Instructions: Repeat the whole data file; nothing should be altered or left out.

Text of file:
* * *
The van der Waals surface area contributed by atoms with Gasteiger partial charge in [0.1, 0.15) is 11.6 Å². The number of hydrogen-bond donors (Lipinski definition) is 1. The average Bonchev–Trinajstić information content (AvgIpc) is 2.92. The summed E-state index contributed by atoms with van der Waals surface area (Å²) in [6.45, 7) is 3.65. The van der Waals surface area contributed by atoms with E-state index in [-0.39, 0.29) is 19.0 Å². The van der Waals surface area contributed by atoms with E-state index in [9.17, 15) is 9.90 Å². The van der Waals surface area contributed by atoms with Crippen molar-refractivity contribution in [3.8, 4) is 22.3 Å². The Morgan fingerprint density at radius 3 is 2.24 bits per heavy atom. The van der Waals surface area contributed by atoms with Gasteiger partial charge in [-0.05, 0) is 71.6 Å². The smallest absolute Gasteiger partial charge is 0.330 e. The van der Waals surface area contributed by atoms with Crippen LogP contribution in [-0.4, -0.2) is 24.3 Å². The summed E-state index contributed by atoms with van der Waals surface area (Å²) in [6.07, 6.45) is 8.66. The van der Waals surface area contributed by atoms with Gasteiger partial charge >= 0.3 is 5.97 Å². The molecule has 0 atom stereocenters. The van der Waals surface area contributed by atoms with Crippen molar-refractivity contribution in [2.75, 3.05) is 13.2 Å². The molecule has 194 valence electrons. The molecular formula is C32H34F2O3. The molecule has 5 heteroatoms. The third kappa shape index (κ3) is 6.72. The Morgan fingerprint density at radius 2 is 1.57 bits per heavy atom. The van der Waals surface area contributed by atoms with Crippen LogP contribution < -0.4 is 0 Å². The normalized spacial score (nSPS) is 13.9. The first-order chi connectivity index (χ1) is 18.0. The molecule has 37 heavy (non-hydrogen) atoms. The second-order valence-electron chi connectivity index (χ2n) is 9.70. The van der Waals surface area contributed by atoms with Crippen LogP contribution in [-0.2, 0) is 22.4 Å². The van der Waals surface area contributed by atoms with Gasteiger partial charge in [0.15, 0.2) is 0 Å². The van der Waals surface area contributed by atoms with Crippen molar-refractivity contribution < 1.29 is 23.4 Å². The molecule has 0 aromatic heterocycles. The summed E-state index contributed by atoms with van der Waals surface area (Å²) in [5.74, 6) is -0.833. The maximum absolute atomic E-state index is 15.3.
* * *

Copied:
The van der Waals surface area contributed by atoms with Gasteiger partial charge in [0.1, 0.15) is 11.6 Å². The number of hydrogen-bond donors (Lipinski definition) is 1. The average Bonchev–Trinajstić information content (AvgIpc) is 2.92. The summed E-state index contributed by atoms with van der Waals surface area (Å²) in [6.45, 7) is 3.65. The van der Waals surface area contributed by atoms with E-state index in [-0.39, 0.29) is 19.0 Å². The van der Waals surface area contributed by atoms with E-state index in [9.17, 15) is 9.90 Å². The van der Waals surface area contributed by atoms with Crippen molar-refractivity contribution in [3.8, 4) is 22.3 Å². The Morgan fingerprint density at radius 3 is 2.24 bits per heavy atom. The van der Waals surface area contributed by atoms with Gasteiger partial charge in [-0.05, 0) is 71.6 Å². The smallest absolute Gasteiger partial charge is 0.330 e. The van der Waals surface area contributed by atoms with Crippen LogP contribution in [-0.4, -0.2) is 24.3 Å². The summed E-state index contributed by atoms with van der Waals surface area (Å²) in [6.07, 6.45) is 8.66. The van der Waals surface area contributed by atoms with Gasteiger partial charge >= 0.3 is 5.97 Å². The molecule has 0 atom stereocenters. The van der Waals surface area contributed by atoms with Crippen molar-refractivity contribution in [2.75, 3.05) is 13.2 Å². The molecule has 194 valence electrons. The molecular formula is C32H34F2O3. The molecule has 5 heteroatoms. The third kappa shape index (κ3) is 6.72. The Morgan fingerprint density at radius 2 is 1.57 bits per heavy atom. The van der Waals surface area contributed by atoms with Crippen LogP contribution < -0.4 is 0 Å². The normalized spacial score (nSPS) is 13.9. The first-order chi connectivity index (χ1) is 18.0. The molecule has 37 heavy (non-hydrogen) atoms. The second-order valence-electron chi connectivity index (χ2n) is 9.70. The van der Waals surface area contributed by atoms with Crippen LogP contribution in [-0.2, 0) is 22.4 Å². The van der Waals surface area contributed by atoms with Gasteiger partial charge in [0.15, 0.2) is 0 Å². The van der Waals surface area contributed by atoms with Crippen molar-refractivity contribution < 1.29 is 23.4 Å². The molecule has 0 aromatic heterocycles. The summed E-state index contributed by atoms with van der Waals surface area (Å²) in [5.74, 6) is -0.833. The maximum absolute atomic E-state index is 15.3.